Colin Geoffrey Hales wrote:
> Hi Quentin,
>> Hi Colin,
> <<snip>>
>>> ... I am more interested in proving scientists aren't/can't be
>>> zombies....that it seems to also challenge computationalism in a
> certain
>>> sense... this is a byproduct I can't help, not the central issue. Colin
>> I don't see how the idea of zombies could challenge computationalism...
> Zombie
>> is an argument against dualism... in other way it is the ability to
> construct
>> a functionnal identical being as a conscious one yet the zombie is not
> conscious. Computationalism does not predict zombie simply because
> computationalism is one way to explain consciousness.
>> Quentin
> Now that there is a definite role of consciousness (access to novelty),
> the statement 'functional equivalent' makes the original 'philosophical
> zombie' an oxymoron...the first premise of 'functional equivalence' is
> wrong. The zombie can't possibly be functionally identical without
> consciousness, which stops it being a zombie!
> To move forward, the 'breed' of the zombie in the paper is not merely
> 'functionally identical'. That requirement is relaxed. Instead it is
> physically identical in all respects except the brain. This choice is
> justified empirically - the brain is known to be where it happens. Then
> there is an exploration of the difference between the human and zombie
> brains that could account for why/how one is conscious and the other is
> not. At that point (post-hoc) one can assess functional equivalence. The
> new zombie is born.
> Now...If I can show even one behaviour that the human can do that the new
> zombie can't replicate then I have got somewhere. The assessment benchmark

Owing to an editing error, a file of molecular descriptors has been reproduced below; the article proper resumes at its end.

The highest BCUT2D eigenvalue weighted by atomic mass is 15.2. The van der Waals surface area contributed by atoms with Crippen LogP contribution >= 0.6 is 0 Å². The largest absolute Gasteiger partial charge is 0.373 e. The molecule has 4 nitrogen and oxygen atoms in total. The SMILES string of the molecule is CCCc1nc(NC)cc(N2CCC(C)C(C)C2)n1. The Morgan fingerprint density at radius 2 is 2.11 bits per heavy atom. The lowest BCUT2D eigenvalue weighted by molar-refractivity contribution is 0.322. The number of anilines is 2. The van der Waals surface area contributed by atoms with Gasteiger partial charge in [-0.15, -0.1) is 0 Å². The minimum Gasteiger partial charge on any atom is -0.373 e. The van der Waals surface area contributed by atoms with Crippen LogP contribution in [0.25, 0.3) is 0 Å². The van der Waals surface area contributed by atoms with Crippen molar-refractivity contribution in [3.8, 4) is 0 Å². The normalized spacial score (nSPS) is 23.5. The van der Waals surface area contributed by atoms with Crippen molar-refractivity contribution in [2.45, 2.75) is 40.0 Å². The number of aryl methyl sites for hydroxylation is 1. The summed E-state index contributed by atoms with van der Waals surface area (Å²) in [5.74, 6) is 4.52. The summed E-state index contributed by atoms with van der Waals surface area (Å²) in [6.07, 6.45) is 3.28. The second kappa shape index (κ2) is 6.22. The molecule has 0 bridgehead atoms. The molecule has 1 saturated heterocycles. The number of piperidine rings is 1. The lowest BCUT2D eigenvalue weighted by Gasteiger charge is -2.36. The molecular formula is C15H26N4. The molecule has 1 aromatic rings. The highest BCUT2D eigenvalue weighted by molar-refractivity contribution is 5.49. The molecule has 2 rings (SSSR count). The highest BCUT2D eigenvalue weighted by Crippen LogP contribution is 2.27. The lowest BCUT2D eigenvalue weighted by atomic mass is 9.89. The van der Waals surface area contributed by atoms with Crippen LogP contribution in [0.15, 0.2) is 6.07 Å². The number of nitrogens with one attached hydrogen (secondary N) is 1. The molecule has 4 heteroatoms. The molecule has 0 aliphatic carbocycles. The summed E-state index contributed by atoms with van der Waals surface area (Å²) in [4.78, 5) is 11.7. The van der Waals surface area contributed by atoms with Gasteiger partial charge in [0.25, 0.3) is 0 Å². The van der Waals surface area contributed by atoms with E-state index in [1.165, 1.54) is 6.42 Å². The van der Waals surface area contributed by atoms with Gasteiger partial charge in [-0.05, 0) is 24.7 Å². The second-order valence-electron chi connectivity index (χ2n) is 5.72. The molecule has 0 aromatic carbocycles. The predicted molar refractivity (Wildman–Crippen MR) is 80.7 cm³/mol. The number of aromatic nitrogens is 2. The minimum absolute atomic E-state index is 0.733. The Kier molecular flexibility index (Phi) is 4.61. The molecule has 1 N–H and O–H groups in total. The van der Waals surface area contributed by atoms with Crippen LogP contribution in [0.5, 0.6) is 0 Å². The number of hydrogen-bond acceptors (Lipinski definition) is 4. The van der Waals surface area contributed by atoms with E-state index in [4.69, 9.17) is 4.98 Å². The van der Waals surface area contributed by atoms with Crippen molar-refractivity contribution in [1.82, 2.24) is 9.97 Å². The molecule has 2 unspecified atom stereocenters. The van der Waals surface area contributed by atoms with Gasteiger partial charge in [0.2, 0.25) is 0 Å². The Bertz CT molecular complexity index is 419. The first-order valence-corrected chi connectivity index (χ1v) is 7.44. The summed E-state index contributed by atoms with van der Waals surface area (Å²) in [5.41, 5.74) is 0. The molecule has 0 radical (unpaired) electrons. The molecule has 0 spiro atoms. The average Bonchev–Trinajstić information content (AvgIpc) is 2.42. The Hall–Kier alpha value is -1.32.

> chosen is 'scientific behaviour'. This is the 'function' in which
> equivalence is demanded. Of all human behaviours this one is unique
> because it is directed at the world _external_ to the scientist. It also
> produces something that is demanded externalised (a law of nature, 3rd
> person corroboration). The last unique factor is that the scientist
> creates something previously unknown by ALL. It is unique in this regard
> and the perfect benchmark behaviour to contrast the zombie and the human.
> So, I have my zombie scientist and my human scientist and I ask them to do
> science on exquisite novelty. What happens? The novelty is invisible to
> the zombie, who has the internal life of a dreamless sleep. 

Scientists don't literally "see" novel theories - they invent them by combining 
other ideas.  "Invisible" is just a metaphor.

>The reason it
> is invisible is because there is no phenomenal consciousness. The zombie
> has only sensory data to use to do science. There are an infinite number
> of ways that same sensory data could arrive from an infinity of external
> natural world situtations. The sensory data is ambiguous - it's all the
> same - action potential pulse trains traveling from sensors to brain.
> The zombie cannot possibly distinguish the novelty from the sensory data

Why can it not distinguish them as well as the limited human scientist?

> and has no awareness of the external world or even its own boundary.

Even simple robots like the Mars Rovers have awareness of the world, where they 
are, their internal states, and 

> OK.

No.  You've simply assumed that you know what "awareness" is and you have the 
defined a zombie as not having it.  You might as well have just defined 
"zombie" as "just like a person, but can't do science" or "can't whistle".  
Whatever definition you give still leaves the question of whether a being whose 
internal processes (and a fortiori the external processes) are functionally 
identical with a human's is conscious.

> Now, we have the situation where in order that science be done by a human
> we must have phenomenal consciousness. 

That's mere assertion.  But even if it's true it would only imply that a 
computational being that was functionally equivalent to a human at some 
low-level would  both be able to do science and be conscious.

Brent Meeker

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